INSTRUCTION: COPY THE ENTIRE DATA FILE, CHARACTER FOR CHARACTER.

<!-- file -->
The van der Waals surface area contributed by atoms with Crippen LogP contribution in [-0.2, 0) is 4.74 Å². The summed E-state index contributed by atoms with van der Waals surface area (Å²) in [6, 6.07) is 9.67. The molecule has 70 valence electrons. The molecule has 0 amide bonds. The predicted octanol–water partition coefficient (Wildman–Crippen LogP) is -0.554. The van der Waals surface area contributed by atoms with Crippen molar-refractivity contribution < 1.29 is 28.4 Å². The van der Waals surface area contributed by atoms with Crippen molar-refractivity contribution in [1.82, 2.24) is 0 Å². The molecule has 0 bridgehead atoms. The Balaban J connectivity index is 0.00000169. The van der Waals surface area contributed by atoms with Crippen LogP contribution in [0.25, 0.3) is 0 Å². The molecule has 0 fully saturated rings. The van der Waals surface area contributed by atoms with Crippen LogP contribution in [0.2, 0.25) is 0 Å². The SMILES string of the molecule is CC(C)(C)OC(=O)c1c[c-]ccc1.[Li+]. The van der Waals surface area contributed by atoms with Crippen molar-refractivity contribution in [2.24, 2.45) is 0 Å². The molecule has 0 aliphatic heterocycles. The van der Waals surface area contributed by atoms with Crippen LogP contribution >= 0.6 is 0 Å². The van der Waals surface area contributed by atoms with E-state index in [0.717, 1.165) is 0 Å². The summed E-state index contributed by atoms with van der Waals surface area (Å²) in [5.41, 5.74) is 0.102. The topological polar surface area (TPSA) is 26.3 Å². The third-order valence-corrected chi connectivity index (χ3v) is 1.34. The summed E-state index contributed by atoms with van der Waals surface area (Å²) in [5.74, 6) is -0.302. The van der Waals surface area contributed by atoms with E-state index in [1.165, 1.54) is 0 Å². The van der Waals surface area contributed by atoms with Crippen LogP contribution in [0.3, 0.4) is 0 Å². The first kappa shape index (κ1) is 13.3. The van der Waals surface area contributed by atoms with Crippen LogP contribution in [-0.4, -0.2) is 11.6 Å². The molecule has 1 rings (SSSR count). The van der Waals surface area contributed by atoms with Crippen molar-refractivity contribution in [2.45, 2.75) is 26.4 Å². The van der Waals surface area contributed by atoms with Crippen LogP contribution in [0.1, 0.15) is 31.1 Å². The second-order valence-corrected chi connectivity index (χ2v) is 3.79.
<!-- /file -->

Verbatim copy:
The van der Waals surface area contributed by atoms with Crippen LogP contribution in [-0.2, 0) is 4.74 Å². The summed E-state index contributed by atoms with van der Waals surface area (Å²) in [6, 6.07) is 9.67. The molecule has 70 valence electrons. The molecule has 0 amide bonds. The predicted octanol–water partition coefficient (Wildman–Crippen LogP) is -0.554. The van der Waals surface area contributed by atoms with Crippen molar-refractivity contribution < 1.29 is 28.4 Å². The van der Waals surface area contributed by atoms with Crippen molar-refractivity contribution in [1.82, 2.24) is 0 Å². The molecule has 0 bridgehead atoms. The Balaban J connectivity index is 0.00000169. The van der Waals surface area contributed by atoms with Crippen LogP contribution in [0.25, 0.3) is 0 Å². The molecule has 0 fully saturated rings. The van der Waals surface area contributed by atoms with Crippen LogP contribution in [0.2, 0.25) is 0 Å². The SMILES string of the molecule is CC(C)(C)OC(=O)c1c[c-]ccc1.[Li+]. The van der Waals surface area contributed by atoms with Crippen molar-refractivity contribution in [2.24, 2.45) is 0 Å². The molecule has 0 aliphatic heterocycles. The van der Waals surface area contributed by atoms with Crippen LogP contribution >= 0.6 is 0 Å². The van der Waals surface area contributed by atoms with E-state index in [0.717, 1.165) is 0 Å². The summed E-state index contributed by atoms with van der Waals surface area (Å²) in [5.41, 5.74) is 0.102. The topological polar surface area (TPSA) is 26.3 Å². The third-order valence-corrected chi connectivity index (χ3v) is 1.34. The summed E-state index contributed by atoms with van der Waals surface area (Å²) in [5.74, 6) is -0.302. The van der Waals surface area contributed by atoms with E-state index in [1.165, 1.54) is 0 Å². The van der Waals surface area contributed by atoms with Crippen LogP contribution in [0.3, 0.4) is 0 Å². The first kappa shape index (κ1) is 13.3. The van der Waals surface area contributed by atoms with Crippen LogP contribution in [-0.4, -0.2) is 11.6 Å². The molecule has 1 rings (SSSR count). The van der Waals surface area contributed by atoms with Crippen molar-refractivity contribution in [2.45, 2.75) is 26.4 Å². The van der Waals surface area contributed by atoms with Crippen LogP contribution in [0.1, 0.15) is 31.1 Å². The second-order valence-corrected chi connectivity index (χ2v) is 3.79.